If you want to visit the coldest town in South Africa (which doubles as the ‘home of the rusk'), wander into the southern Drakensberg on a cave-art expedition, take to the ski slopes, or simply chill out in the mountains, then the Stormberg route is your kind of road trip.

Did you know?

Molteno is known as the ‘Home of Ouma Rusks’ – a well-loved South African dunking biscuit.

The Stormberg route is a slow, meandering route between Molteno and Aliwal North in the Eastern Cape during which you imbibe all the local flavours, customs, characters and cultures of the area. There is rich history around here, from the early presence of the San to the many South African (Anglo-Boer) War battles that took place all over these mountains, and beyond.

Molteno is known for many things. It was first a booming coal town. Because of the abundance of good building sandstone in the area, it is blessed with sturdy, attractive homes built long ago. There is also a lot of San art in the mountains around here, and some quirky humour in its main street in the form of a sign advertising food from the Hungry Denn: ‘Stop and eat or we’ll both starve to death...’

Another important fact you should know about Molteno is that it gets very, very cold in the winter months of June to August. With a record low temperature of -18 degrees Celsius (28 June 1996), it vies with Sutherland in the Western Cape as South Africa’s coldest town. Locals will, of course, tell you Molteno is without doubt the coldest of them all.

From Molteno we head to Dordrecht, the farming town that lies in the Stormberg Mountains. Like Molteno, Dordrecht is part of the merino sheep agri-business in the area and also has a number of lovely sandstone homes.

We stay overnight in Dordrecht at the Grey Street self-catering establishment, which means we have to go on a quick grocery shop to the local Quicksave convenience store. We ask the Grey Street owners, Tim and Shari Salmon, for the keys to the Anderson Museum for an interesting insight into local lifestyles from a century ago. Look out for the maize sheller, the old petrol pumps, and the rather frightening dentist’s chair.

The next morning we tour the area, enjoying the snow-dusted Stormberg foothills and seeing the end of the so-called ‘Dragon’s Tail’ – the southern Drakensberg peaks.

We drive on through the rather spectacular Barkly Pass to the town of Barkly East. But we don’t tarry long, because tonight’s stop is in the village of Rhodes and there's about 40km of mountains to cross.

Finally, we check into Walkerbouts Inn and make for the bar where owner Dave Walker is pouring the first round of the evening. It’s starting to chill down outside, and the hospitality and warmth at Walkerbouts are very welcome.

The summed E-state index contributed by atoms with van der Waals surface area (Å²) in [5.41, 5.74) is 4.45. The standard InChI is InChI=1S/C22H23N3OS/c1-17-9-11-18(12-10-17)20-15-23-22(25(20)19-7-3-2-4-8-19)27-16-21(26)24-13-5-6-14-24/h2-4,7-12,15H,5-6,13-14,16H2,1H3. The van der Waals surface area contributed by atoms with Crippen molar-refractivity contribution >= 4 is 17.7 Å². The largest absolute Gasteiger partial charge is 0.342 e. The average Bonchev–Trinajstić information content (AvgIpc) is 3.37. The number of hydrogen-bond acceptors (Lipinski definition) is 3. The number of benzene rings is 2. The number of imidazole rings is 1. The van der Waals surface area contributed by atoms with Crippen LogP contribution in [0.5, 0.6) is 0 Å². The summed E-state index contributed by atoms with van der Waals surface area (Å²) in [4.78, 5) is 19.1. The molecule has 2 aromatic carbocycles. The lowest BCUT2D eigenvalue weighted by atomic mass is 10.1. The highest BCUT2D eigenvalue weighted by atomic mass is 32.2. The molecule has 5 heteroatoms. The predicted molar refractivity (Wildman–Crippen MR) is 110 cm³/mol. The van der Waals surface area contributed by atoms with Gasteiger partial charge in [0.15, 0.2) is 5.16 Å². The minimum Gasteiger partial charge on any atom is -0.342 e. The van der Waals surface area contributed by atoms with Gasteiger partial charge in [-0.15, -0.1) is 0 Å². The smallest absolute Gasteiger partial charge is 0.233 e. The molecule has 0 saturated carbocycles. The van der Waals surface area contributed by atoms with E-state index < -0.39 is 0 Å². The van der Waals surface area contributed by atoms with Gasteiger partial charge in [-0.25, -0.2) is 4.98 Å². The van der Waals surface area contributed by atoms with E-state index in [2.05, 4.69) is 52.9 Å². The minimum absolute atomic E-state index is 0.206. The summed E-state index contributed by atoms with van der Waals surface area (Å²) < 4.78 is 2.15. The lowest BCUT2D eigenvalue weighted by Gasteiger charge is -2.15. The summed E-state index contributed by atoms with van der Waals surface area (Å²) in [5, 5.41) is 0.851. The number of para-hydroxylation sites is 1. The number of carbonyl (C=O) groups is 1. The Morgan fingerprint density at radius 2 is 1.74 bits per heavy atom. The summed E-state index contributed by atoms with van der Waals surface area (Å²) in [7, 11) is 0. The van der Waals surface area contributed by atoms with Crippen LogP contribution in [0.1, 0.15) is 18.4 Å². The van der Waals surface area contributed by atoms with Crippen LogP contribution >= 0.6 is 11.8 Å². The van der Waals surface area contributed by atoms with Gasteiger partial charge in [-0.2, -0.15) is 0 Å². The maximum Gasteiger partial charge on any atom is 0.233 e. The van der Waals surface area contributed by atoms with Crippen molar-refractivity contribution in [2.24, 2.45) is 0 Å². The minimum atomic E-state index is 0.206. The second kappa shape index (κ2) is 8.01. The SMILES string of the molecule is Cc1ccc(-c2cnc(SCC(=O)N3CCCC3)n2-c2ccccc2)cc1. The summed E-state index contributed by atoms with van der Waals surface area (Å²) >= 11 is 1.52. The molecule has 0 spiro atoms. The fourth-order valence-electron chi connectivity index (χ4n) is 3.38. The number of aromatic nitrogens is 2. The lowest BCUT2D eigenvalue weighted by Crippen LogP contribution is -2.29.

The next morning we head back through Barkly East on the R58 to Lady Grey, where we'll spend the night. It’s only 50km on to Aliwal North and we’ll make a slow drive of it tomorrow...

Travel tips & Planning info

Who to contact

97 Grey Street (self-catering accommodation, Dordrecht)
Tel: +27 (0)45 943 1642
Cell: +27 (0)84 577 2222

Wild Mountain Adventures
Tel: +27 (0)79 536 3996
Email: wildmountain@polka.co.za

Walkerbouts Inn (Rhodes)
Tel: +27 (0)45 974 9290

Lady Grey Tourism
Tel: +27 (0)51 603 0176
Email: info@ladygreytourism.co.za

How to get here

From Aliwal North, head down the N6 for approx. 90km, passing Jamestown, and turning west on the R56. Molteno lies about 20km from the N6 turn-off.

Best time to visit

The best time to tour the area is in the spring (September to October) and autumn (April to May). The winters (June to August) are spectacularly snowy in these parts, and difficult to travel in.

Around the area

Visit the famous eight mountain passes between Lady Grey and Barkly East.

Tours to do

Wild Mountain Adventures will script up a tour for you that includes fishing, San rock-art trips, driving the mountain passes and walks.

Get around

Driving yourself is the best travelling option for this route. You don't need a 4x4.

What will it cost

Self-catering accommodation in the area will cost you no more than R250 per person or so, per night.

Length of stay

Set aside three days for the Stormberg route.

What to pack

Pack seasonally, informally and throw in something warm for the evenings. And don’t forget those hiking boots.

Where to stay

Recommended are the Grey Street self-catering accommodation in Dordrecht, the Walkerbouts Inn in Rhodes and any number of guest houses in Lady Grey – see listed websites for details.

What to eat

Most of the menus in guest houses around the Stormberg Route will feature good, hearty country dishes that match the high mountain climes you travel through.

What's happening

Rhodes and Lady Grey in particular hold a number of festivals and events throughout the year – check the listed websites for details.

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